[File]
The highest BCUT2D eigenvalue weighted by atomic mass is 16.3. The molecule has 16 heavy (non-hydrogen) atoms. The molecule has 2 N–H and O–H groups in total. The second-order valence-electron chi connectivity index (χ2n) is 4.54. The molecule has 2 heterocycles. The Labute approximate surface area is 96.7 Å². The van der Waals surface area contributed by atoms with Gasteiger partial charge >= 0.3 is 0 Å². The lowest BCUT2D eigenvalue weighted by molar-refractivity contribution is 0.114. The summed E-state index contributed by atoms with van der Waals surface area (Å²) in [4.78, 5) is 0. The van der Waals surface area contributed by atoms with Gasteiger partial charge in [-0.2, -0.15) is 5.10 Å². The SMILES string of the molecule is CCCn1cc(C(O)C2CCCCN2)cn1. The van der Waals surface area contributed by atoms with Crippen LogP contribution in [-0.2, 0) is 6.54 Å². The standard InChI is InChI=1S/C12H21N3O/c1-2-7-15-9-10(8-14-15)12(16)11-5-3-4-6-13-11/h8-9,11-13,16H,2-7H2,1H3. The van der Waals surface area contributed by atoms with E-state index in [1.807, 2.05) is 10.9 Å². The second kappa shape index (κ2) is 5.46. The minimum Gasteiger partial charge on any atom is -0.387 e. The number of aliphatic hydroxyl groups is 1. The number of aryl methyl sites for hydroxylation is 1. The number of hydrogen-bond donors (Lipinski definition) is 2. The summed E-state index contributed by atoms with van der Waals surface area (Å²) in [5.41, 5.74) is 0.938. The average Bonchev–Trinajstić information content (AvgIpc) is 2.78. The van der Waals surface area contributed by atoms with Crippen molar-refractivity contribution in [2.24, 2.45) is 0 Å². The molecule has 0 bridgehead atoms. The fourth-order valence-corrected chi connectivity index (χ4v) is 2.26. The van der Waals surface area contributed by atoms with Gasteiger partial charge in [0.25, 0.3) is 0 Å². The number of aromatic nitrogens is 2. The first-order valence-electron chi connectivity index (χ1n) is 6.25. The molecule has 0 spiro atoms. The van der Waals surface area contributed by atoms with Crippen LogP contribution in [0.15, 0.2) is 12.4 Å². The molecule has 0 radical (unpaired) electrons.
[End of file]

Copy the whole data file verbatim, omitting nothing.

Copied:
The highest BCUT2D eigenvalue weighted by atomic mass is 16.3. The molecule has 16 heavy (non-hydrogen) atoms. The molecule has 2 N–H and O–H groups in total. The second-order valence-electron chi connectivity index (χ2n) is 4.54. The molecule has 2 heterocycles. The Labute approximate surface area is 96.7 Å². The van der Waals surface area contributed by atoms with Gasteiger partial charge >= 0.3 is 0 Å². The lowest BCUT2D eigenvalue weighted by molar-refractivity contribution is 0.114. The summed E-state index contributed by atoms with van der Waals surface area (Å²) in [4.78, 5) is 0. The van der Waals surface area contributed by atoms with Gasteiger partial charge in [-0.2, -0.15) is 5.10 Å². The SMILES string of the molecule is CCCn1cc(C(O)C2CCCCN2)cn1. The van der Waals surface area contributed by atoms with Crippen LogP contribution in [-0.2, 0) is 6.54 Å². The standard InChI is InChI=1S/C12H21N3O/c1-2-7-15-9-10(8-14-15)12(16)11-5-3-4-6-13-11/h8-9,11-13,16H,2-7H2,1H3. The van der Waals surface area contributed by atoms with E-state index in [1.807, 2.05) is 10.9 Å². The second kappa shape index (κ2) is 5.46. The minimum Gasteiger partial charge on any atom is -0.387 e. The number of aliphatic hydroxyl groups is 1. The number of aryl methyl sites for hydroxylation is 1. The number of hydrogen-bond donors (Lipinski definition) is 2. The summed E-state index contributed by atoms with van der Waals surface area (Å²) in [5.41, 5.74) is 0.938. The average Bonchev–Trinajstić information content (AvgIpc) is 2.78. The van der Waals surface area contributed by atoms with Crippen molar-refractivity contribution in [2.24, 2.45) is 0 Å². The molecule has 0 bridgehead atoms. The fourth-order valence-corrected chi connectivity index (χ4v) is 2.26. The van der Waals surface area contributed by atoms with Gasteiger partial charge in [0.25, 0.3) is 0 Å². The number of aromatic nitrogens is 2. The first-order valence-electron chi connectivity index (χ1n) is 6.25. The molecule has 0 spiro atoms. The van der Waals surface area contributed by atoms with Crippen LogP contribution in [0.15, 0.2) is 12.4 Å². The molecule has 0 radical (unpaired) electrons.